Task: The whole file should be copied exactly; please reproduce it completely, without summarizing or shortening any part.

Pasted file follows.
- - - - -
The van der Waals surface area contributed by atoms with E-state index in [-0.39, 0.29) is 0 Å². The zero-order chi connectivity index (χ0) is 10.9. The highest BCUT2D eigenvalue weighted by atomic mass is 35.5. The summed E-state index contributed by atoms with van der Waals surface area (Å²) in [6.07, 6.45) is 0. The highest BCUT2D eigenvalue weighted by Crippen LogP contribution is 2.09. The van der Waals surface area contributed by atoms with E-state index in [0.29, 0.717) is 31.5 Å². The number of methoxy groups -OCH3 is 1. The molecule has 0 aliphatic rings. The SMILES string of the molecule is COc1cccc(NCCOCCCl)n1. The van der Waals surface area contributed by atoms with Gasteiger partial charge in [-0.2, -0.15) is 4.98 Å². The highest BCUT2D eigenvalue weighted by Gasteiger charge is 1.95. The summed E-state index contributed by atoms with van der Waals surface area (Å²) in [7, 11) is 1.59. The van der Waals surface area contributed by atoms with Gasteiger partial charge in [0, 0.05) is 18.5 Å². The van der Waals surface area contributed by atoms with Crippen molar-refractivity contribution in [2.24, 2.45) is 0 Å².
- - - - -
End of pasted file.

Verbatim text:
The van der Waals surface area contributed by atoms with E-state index in [-0.39, 0.29) is 0 Å². The zero-order chi connectivity index (χ0) is 10.9. The highest BCUT2D eigenvalue weighted by atomic mass is 35.5. The summed E-state index contributed by atoms with van der Waals surface area (Å²) in [6.07, 6.45) is 0. The highest BCUT2D eigenvalue weighted by Crippen LogP contribution is 2.09. The van der Waals surface area contributed by atoms with E-state index in [0.29, 0.717) is 31.5 Å². The number of methoxy groups -OCH3 is 1. The molecule has 0 aliphatic rings. The SMILES string of the molecule is COc1cccc(NCCOCCCl)n1. The van der Waals surface area contributed by atoms with Gasteiger partial charge in [-0.2, -0.15) is 4.98 Å². The highest BCUT2D eigenvalue weighted by Gasteiger charge is 1.95. The summed E-state index contributed by atoms with van der Waals surface area (Å²) in [7, 11) is 1.59. The van der Waals surface area contributed by atoms with Gasteiger partial charge in [0, 0.05) is 18.5 Å². The van der Waals surface area contributed by atoms with Crippen molar-refractivity contribution in [2.24, 2.45) is 0 Å².